More than one billion people in the world don’t have access to electricity, and renewable energy accounts for 18 percent of the global energy mix, according to a report from the World Bank and supported by the World Energy Council.
The report is compiled by experts from 15 agencies and is the first to monitor progress towards the three objectives of the Sustainable Energy for All initiative, launched in 2011 by the United Nations. The objectives are universal access, doubled renewables and doubled energy efficiency programs.
The report also said that 2.8 billion people use wood or other biomass to cook and heat their homes, and to bring electricity to the more than one billion people using conventional energy sources would increase global carbon dioxide emissions by less than one percent. Results show that 20 countries in Asia and Africa account for two-thirds of those without access to electricity, and 75 percent of those use solid fuels-wood, charcoal, animal and crop waste and coal to cook or heat their homes. The improvement rate of energy efficiency, described by a compound annual growth rate of energy intensity, was -1.3 percent between 1990 and 2010.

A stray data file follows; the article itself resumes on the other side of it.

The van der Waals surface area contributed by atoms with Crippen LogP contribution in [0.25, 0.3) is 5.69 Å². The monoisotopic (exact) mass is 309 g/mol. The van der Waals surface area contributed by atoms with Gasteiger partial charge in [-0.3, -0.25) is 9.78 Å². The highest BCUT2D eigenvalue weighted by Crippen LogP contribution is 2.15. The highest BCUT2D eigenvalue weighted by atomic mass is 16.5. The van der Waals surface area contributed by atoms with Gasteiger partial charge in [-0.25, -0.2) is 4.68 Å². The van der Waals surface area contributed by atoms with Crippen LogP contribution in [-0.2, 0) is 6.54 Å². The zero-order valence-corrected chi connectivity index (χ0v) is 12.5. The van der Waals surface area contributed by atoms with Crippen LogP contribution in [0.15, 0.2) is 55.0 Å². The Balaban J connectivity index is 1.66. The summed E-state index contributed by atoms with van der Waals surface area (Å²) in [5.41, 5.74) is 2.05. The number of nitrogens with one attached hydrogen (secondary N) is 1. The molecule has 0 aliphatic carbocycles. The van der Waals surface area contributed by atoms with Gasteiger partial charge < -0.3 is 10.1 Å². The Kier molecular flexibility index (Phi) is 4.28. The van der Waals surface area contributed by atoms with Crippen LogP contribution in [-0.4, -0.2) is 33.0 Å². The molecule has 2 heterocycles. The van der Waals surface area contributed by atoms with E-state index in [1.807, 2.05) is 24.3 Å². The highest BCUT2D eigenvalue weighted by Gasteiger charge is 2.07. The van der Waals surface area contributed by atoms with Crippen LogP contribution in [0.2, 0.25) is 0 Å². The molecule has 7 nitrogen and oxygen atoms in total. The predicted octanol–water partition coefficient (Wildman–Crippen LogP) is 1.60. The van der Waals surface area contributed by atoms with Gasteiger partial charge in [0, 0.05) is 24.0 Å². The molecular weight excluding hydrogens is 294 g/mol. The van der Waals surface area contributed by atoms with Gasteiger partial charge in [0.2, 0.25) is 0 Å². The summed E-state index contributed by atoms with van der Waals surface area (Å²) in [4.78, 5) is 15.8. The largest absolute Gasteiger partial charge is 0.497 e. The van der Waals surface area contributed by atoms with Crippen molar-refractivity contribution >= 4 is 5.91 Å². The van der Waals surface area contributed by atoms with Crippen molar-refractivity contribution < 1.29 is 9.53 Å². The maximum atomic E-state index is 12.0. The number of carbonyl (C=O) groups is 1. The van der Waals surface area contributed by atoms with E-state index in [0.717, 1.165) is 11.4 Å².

The report says countries, international organizations and private investors must increase investments by at least $600 billion a year until 2030, including $45 billion for electricity expansion, $4.4 billion on modern cooking, $394 billion in energy efficiency and $174 billion on renewable energy.
To read the full report, click here (http://www.worldenergy.org/wp-content/uploads/2013/05/SE4ALL_Global-Tracking-Framework-2013_report-red.pdf).